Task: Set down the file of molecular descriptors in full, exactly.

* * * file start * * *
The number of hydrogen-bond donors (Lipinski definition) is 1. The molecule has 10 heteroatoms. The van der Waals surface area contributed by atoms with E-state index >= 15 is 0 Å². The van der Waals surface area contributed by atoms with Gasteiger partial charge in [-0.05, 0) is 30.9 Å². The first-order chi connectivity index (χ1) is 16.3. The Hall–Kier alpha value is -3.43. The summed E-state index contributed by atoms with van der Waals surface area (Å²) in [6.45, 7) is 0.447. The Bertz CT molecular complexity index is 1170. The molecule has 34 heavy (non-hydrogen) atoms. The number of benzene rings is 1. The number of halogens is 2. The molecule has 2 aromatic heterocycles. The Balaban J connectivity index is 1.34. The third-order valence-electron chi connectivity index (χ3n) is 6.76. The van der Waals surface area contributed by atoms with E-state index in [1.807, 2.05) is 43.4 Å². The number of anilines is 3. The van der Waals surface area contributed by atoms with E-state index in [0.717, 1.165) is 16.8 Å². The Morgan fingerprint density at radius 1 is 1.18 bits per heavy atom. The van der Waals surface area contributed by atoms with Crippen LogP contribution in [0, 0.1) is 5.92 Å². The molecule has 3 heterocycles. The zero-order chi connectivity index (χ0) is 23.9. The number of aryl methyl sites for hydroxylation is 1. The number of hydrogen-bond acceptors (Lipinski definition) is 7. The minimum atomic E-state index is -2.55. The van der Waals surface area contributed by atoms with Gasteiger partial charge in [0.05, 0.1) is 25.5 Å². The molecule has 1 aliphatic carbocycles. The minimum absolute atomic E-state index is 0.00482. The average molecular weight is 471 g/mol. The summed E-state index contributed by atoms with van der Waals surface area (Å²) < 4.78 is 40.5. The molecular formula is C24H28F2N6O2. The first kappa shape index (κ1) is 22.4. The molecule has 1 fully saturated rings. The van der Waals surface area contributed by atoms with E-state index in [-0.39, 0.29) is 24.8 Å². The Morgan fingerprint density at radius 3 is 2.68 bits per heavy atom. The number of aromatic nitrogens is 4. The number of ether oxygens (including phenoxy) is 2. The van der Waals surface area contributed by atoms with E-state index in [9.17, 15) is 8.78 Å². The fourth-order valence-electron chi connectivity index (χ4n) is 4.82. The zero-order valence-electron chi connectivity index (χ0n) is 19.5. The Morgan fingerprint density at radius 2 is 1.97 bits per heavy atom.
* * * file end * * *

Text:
The number of hydrogen-bond donors (Lipinski definition) is 1. The molecule has 10 heteroatoms. The van der Waals surface area contributed by atoms with E-state index >= 15 is 0 Å². The van der Waals surface area contributed by atoms with Gasteiger partial charge in [-0.05, 0) is 30.9 Å². The first-order chi connectivity index (χ1) is 16.3. The Hall–Kier alpha value is -3.43. The summed E-state index contributed by atoms with van der Waals surface area (Å²) in [6.45, 7) is 0.447. The Bertz CT molecular complexity index is 1170. The molecule has 34 heavy (non-hydrogen) atoms. The number of benzene rings is 1. The number of halogens is 2. The molecule has 2 aromatic heterocycles. The Balaban J connectivity index is 1.34. The third-order valence-electron chi connectivity index (χ3n) is 6.76. The van der Waals surface area contributed by atoms with E-state index in [1.807, 2.05) is 43.4 Å². The number of anilines is 3. The van der Waals surface area contributed by atoms with E-state index in [0.717, 1.165) is 16.8 Å². The Morgan fingerprint density at radius 1 is 1.18 bits per heavy atom. The van der Waals surface area contributed by atoms with Crippen LogP contribution in [0, 0.1) is 5.92 Å². The molecule has 3 heterocycles. The zero-order chi connectivity index (χ0) is 23.9. The number of aryl methyl sites for hydroxylation is 1. The number of hydrogen-bond acceptors (Lipinski definition) is 7. The minimum atomic E-state index is -2.55. The van der Waals surface area contributed by atoms with Gasteiger partial charge in [0.05, 0.1) is 25.5 Å². The molecule has 1 aliphatic carbocycles. The minimum absolute atomic E-state index is 0.00482. The average molecular weight is 471 g/mol. The summed E-state index contributed by atoms with van der Waals surface area (Å²) < 4.78 is 40.5. The molecular formula is C24H28F2N6O2. The first kappa shape index (κ1) is 22.4. The molecule has 1 fully saturated rings. The van der Waals surface area contributed by atoms with E-state index in [-0.39, 0.29) is 24.8 Å². The Morgan fingerprint density at radius 3 is 2.68 bits per heavy atom. The number of aromatic nitrogens is 4. The number of ether oxygens (including phenoxy) is 2. The van der Waals surface area contributed by atoms with E-state index in [9.17, 15) is 8.78 Å². The fourth-order valence-electron chi connectivity index (χ4n) is 4.82. The zero-order valence-electron chi connectivity index (χ0n) is 19.5. The Morgan fingerprint density at radius 2 is 1.97 bits per heavy atom.